The petitioner in habeas corpus is serving a sentence of five years imprisonment imposed in Wayne Superior Court on December 1, 1971, upon conviction for burglary. He sought release on constitutional grounds based on the circumstances of his arrest and conviction. After a hearing, the habeas corpus judge concluded that none of his constitutional rights had been violated and that he was being lawfully detained by the respondent. Accordingly, the judge remanded him to custody. The appeal is from that judgment.
It appears from the transcript that the trial judge conducted a full hearing and allowed the petitioner complete freedom to prove his assertions solely by his own testimony. He admitted that his employed attorney at the trial for burglary "made a good effort." It further appears from the testimony of this attorney that he made a reluctant, but nevertheless a deliberate decision, not to prosecute a first-stage appeal in which he could have urged the same grounds now asserted on habeas corpus, and that he reached this decision under circumstances which warrant the conclusion that it was done with the knowledge and consent of his client, who thereby waived his right to a first-stage appeal. The habeas corpus judge, as the trior of fact, was free to weigh the testimony of the petitioner and his attorney in order to determine the truth of the assertions of the petitioner, in our opinion the record and transcript support the action of the habeas corpus judge and disclose no prejudicial error. The appeal is without merit.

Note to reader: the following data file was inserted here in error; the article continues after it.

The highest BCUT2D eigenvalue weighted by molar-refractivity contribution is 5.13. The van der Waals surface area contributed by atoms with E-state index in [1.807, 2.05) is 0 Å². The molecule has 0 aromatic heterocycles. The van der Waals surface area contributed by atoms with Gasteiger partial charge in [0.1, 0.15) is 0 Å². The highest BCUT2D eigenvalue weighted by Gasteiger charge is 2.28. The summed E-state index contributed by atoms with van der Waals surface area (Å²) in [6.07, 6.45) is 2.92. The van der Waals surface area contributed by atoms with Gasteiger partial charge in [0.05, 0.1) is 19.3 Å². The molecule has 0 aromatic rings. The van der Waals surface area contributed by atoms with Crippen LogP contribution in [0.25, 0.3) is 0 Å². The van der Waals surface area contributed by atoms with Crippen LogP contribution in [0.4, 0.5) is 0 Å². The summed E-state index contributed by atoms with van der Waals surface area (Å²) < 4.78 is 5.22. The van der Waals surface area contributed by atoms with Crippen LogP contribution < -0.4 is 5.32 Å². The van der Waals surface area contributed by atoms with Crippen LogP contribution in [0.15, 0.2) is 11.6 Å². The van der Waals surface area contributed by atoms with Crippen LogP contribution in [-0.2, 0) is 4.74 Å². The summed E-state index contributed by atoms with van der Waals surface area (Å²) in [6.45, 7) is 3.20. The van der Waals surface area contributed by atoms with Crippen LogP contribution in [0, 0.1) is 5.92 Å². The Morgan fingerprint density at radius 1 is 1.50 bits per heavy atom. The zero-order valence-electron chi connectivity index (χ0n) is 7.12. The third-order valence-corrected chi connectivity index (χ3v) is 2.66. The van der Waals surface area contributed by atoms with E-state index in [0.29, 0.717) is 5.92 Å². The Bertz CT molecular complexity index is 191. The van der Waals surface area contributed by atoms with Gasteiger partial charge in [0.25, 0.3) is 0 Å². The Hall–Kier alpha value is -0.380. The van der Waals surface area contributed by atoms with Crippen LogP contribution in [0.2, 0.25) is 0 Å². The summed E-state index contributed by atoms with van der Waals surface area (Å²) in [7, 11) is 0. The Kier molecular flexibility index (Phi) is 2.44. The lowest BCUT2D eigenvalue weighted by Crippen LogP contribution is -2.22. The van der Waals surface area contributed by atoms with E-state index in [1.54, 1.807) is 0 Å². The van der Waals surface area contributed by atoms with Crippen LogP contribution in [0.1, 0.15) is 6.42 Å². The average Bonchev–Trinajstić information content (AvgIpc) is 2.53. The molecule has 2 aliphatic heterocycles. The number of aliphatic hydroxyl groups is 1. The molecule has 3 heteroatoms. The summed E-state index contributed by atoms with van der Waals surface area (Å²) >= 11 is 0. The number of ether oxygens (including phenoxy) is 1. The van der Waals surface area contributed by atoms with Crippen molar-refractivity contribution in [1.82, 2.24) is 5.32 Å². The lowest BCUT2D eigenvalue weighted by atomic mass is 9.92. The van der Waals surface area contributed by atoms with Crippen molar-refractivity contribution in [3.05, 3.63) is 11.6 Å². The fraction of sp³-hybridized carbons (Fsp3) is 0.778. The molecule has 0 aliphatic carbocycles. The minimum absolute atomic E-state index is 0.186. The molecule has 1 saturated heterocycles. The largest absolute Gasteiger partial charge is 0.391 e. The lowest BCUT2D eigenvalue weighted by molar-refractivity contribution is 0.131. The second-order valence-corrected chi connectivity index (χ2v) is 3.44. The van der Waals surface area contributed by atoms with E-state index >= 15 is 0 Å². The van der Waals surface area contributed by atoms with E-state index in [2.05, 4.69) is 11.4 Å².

Gerald F. Van Orman, pro se.